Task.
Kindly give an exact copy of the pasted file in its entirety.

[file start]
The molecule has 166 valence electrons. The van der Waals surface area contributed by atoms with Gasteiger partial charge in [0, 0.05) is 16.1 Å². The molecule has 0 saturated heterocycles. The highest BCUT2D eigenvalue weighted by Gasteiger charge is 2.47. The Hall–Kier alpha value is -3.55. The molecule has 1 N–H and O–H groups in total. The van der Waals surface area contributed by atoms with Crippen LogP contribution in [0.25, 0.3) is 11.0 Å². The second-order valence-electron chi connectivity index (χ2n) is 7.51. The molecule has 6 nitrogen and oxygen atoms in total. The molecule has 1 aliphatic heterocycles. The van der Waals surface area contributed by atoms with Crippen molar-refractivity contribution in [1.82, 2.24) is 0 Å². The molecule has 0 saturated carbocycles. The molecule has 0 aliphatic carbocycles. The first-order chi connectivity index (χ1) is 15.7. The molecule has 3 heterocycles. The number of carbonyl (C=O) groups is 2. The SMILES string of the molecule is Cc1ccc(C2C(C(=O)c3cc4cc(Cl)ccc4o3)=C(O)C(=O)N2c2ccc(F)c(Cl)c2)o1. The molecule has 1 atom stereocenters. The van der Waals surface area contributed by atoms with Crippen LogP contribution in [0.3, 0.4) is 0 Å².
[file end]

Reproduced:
The molecule has 166 valence electrons. The van der Waals surface area contributed by atoms with Gasteiger partial charge in [0, 0.05) is 16.1 Å². The molecule has 0 saturated heterocycles. The highest BCUT2D eigenvalue weighted by Gasteiger charge is 2.47. The Hall–Kier alpha value is -3.55. The molecule has 1 N–H and O–H groups in total. The van der Waals surface area contributed by atoms with Crippen LogP contribution in [0.25, 0.3) is 11.0 Å². The second-order valence-electron chi connectivity index (χ2n) is 7.51. The molecule has 6 nitrogen and oxygen atoms in total. The molecule has 1 aliphatic heterocycles. The van der Waals surface area contributed by atoms with Crippen molar-refractivity contribution in [1.82, 2.24) is 0 Å². The molecule has 0 saturated carbocycles. The molecule has 0 aliphatic carbocycles. The first-order chi connectivity index (χ1) is 15.7. The molecule has 3 heterocycles. The number of carbonyl (C=O) groups is 2. The SMILES string of the molecule is Cc1ccc(C2C(C(=O)c3cc4cc(Cl)ccc4o3)=C(O)C(=O)N2c2ccc(F)c(Cl)c2)o1. The molecule has 1 atom stereocenters. The van der Waals surface area contributed by atoms with Crippen LogP contribution in [0.3, 0.4) is 0 Å².